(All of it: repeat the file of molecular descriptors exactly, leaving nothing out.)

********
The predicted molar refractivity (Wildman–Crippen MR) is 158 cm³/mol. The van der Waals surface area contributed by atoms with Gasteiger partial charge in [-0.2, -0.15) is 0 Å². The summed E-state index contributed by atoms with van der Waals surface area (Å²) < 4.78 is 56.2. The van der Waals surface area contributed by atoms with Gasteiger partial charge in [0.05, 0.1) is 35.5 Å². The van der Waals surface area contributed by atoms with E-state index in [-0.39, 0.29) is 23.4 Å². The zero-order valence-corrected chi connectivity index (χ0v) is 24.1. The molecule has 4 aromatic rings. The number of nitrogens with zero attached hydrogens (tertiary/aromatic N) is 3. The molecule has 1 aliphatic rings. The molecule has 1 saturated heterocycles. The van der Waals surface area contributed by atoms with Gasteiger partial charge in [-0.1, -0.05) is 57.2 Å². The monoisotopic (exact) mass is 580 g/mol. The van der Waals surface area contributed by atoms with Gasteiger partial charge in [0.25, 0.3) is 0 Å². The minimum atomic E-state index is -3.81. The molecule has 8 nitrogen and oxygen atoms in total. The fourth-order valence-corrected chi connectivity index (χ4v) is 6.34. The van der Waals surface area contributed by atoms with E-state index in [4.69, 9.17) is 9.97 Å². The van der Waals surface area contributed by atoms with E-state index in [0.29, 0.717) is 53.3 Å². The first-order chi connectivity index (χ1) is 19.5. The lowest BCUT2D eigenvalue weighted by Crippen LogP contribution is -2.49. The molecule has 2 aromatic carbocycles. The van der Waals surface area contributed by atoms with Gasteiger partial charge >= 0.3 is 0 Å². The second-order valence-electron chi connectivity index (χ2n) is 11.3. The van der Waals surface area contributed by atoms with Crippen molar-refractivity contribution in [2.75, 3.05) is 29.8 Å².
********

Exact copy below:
The predicted molar refractivity (Wildman–Crippen MR) is 158 cm³/mol. The van der Waals surface area contributed by atoms with Gasteiger partial charge in [-0.2, -0.15) is 0 Å². The summed E-state index contributed by atoms with van der Waals surface area (Å²) < 4.78 is 56.2. The van der Waals surface area contributed by atoms with Gasteiger partial charge in [0.05, 0.1) is 35.5 Å². The van der Waals surface area contributed by atoms with E-state index in [-0.39, 0.29) is 23.4 Å². The zero-order valence-corrected chi connectivity index (χ0v) is 24.1. The molecule has 4 aromatic rings. The number of nitrogens with zero attached hydrogens (tertiary/aromatic N) is 3. The molecule has 1 aliphatic rings. The molecule has 1 saturated heterocycles. The van der Waals surface area contributed by atoms with Gasteiger partial charge in [-0.1, -0.05) is 57.2 Å². The monoisotopic (exact) mass is 580 g/mol. The van der Waals surface area contributed by atoms with Gasteiger partial charge in [0.25, 0.3) is 0 Å². The minimum atomic E-state index is -3.81. The molecule has 8 nitrogen and oxygen atoms in total. The fourth-order valence-corrected chi connectivity index (χ4v) is 6.34. The van der Waals surface area contributed by atoms with E-state index in [4.69, 9.17) is 9.97 Å². The van der Waals surface area contributed by atoms with E-state index in [0.29, 0.717) is 53.3 Å². The first-order chi connectivity index (χ1) is 19.5. The lowest BCUT2D eigenvalue weighted by Crippen LogP contribution is -2.49. The molecule has 2 aromatic carbocycles. The van der Waals surface area contributed by atoms with Gasteiger partial charge >= 0.3 is 0 Å². The second-order valence-electron chi connectivity index (χ2n) is 11.3. The van der Waals surface area contributed by atoms with Crippen molar-refractivity contribution in [2.75, 3.05) is 29.8 Å².